NEW OIL BABY: $525 MLN
In the wake of an energy overhaul that ends Mexico's state oil monopoly, a new exploration and production company was born with the name Sierra Oil & Gas, which Chief Executive Ivan Sandrea says already has a wealth of global expertise.
"We're pretty big for a baby," he said on Wednesday.
Sierra said last month it had secured equity commitments of $525 million from U.S.-based private-equity firms Riverstone Holdings LLC and EnCap Investments, along with Mexican private-equity fund Infraestructura Institucional.
Mr. Sandrea said his team has a combined 350 years of experience, and most of its members have worked in the industry in Mexico. They are currently preparing for Mexico's first bidding round for oil and gas blocks, set for next year.
Sierra will initially focus on conventional oil fields in shallow waters and mature fields onshore, where the deployment of technologies new to Mexico, such as horizontal drilling, will boost production, Mr. Sandrea said.
Mexico has gas potential in shale-rock formations, but that is probably a few years off, he said. Sierra is not interested in oil projects in the deep waters of the Gulf of Mexico because of the high level of risk, and will steer clear of extra-heavy crude for now because of the billions of dollars of investment needed there.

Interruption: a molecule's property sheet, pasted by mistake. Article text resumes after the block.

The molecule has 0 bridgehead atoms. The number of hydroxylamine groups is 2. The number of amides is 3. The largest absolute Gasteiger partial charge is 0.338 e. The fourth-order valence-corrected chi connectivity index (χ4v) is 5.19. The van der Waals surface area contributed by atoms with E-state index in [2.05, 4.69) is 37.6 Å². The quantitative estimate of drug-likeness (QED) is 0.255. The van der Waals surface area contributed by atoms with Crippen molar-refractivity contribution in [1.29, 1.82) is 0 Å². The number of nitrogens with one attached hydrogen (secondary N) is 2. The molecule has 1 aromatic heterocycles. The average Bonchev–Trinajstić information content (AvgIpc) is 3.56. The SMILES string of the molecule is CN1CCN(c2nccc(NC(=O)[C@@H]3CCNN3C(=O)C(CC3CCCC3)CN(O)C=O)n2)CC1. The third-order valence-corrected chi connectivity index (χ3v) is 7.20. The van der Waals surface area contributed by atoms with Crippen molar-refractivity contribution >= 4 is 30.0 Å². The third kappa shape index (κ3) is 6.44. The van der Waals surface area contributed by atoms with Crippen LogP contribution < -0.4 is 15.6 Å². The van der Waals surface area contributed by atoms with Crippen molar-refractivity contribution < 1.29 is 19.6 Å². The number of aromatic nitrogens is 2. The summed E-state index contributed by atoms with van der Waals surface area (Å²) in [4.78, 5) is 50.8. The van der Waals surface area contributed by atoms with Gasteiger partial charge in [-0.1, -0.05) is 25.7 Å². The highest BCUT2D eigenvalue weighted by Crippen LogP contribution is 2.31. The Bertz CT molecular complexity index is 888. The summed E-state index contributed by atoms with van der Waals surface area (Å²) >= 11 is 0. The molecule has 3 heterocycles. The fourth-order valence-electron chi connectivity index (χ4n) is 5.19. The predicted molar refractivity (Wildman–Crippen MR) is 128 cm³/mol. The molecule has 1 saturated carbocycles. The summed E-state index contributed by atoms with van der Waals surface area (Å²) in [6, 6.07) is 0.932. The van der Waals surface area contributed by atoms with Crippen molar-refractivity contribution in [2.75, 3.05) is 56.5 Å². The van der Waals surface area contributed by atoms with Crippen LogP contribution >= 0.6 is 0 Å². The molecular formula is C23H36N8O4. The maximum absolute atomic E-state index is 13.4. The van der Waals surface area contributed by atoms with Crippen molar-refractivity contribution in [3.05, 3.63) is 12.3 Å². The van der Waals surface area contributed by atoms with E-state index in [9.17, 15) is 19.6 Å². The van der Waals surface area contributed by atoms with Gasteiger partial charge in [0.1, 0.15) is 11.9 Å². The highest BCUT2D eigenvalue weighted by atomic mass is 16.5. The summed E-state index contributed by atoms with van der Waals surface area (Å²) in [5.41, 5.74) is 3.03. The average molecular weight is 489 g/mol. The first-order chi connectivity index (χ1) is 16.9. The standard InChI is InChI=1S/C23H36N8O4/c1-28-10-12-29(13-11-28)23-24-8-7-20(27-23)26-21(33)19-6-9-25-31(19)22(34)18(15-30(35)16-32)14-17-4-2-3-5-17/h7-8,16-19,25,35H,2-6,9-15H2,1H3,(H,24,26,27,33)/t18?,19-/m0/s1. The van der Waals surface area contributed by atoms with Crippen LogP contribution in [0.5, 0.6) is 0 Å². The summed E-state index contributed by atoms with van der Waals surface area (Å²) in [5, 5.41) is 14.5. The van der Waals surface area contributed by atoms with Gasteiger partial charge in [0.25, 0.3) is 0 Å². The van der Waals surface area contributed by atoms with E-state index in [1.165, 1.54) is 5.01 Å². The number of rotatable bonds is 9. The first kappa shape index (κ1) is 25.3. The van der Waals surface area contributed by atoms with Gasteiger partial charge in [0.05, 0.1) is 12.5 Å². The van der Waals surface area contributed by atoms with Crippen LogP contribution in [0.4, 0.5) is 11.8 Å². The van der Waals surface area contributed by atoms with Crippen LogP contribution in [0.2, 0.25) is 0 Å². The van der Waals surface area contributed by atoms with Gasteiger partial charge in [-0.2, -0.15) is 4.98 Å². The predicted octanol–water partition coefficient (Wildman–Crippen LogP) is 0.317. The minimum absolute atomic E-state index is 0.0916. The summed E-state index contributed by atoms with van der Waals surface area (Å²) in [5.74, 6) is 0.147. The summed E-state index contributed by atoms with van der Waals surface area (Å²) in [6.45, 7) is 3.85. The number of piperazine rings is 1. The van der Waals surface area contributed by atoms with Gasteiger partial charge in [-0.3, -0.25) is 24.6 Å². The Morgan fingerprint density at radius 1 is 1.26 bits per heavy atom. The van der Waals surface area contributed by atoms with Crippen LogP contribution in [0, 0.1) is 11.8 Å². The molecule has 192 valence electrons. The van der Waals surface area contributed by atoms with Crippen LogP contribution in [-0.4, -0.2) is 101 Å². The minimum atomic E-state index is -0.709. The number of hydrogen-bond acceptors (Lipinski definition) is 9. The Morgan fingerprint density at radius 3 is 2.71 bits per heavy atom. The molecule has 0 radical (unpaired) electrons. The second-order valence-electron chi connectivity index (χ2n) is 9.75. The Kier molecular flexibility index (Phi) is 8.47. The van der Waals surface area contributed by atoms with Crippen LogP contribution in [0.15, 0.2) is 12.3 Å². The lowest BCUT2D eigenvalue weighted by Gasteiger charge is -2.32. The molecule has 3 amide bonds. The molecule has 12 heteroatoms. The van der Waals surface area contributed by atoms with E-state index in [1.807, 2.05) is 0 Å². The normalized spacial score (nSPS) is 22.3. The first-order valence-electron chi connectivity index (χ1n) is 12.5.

Mr. Sandrea, who has worked before at BP PLC and Norway's Statoil, said Mexico has first-class oil and gas resources, and that the implementation of the energy reforms is moving quickly.
The energy overhaul was signed into law in August by President Enrique Peña Nieto, ending the 76-year monopoly of state-owned oil company Petróleos Mexicanos, or Pemex, and decades of dominance of the electricity sector by government utility Comisión Federal de Electricidad.
Mexican officials expect the overhaul will draw new investment to the oil and gas sector by private and foreign firms seeking to tap the nation's vast energy resources.
Other companies, including majors such as BP, Chevron and Royal Dutch Shell, have also expressed interest in the Mexican oil-sector opening, with which the government hopes to raise crude-oil output by around one million barrels a day in the next decade.
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IMF - Output grew by 3.8 percent in 2017, underpinned by a resilient non-hydrocarbon sector, with robust implementation of GCC-funded projects as well as strong activity in the financial, hospitality, and education sectors. The banking system remains stable with large capital buffers. Growth is projected to decelerate over the medium term.
IMF - Higher oil prices and short-term portfolio inflows have provided relief from external and fiscal pressures but the recovery remains challenging. Inflation declined to its lowest level in more than two years. Real GDP expanded by 2 percent in the first quarter of 2018 compared to the first quarter of last year. However, activity in the non-oil non-agricultural sector remains weak as lower purchasing power weighs on consumer demand and as credit risk continues to limit bank lending.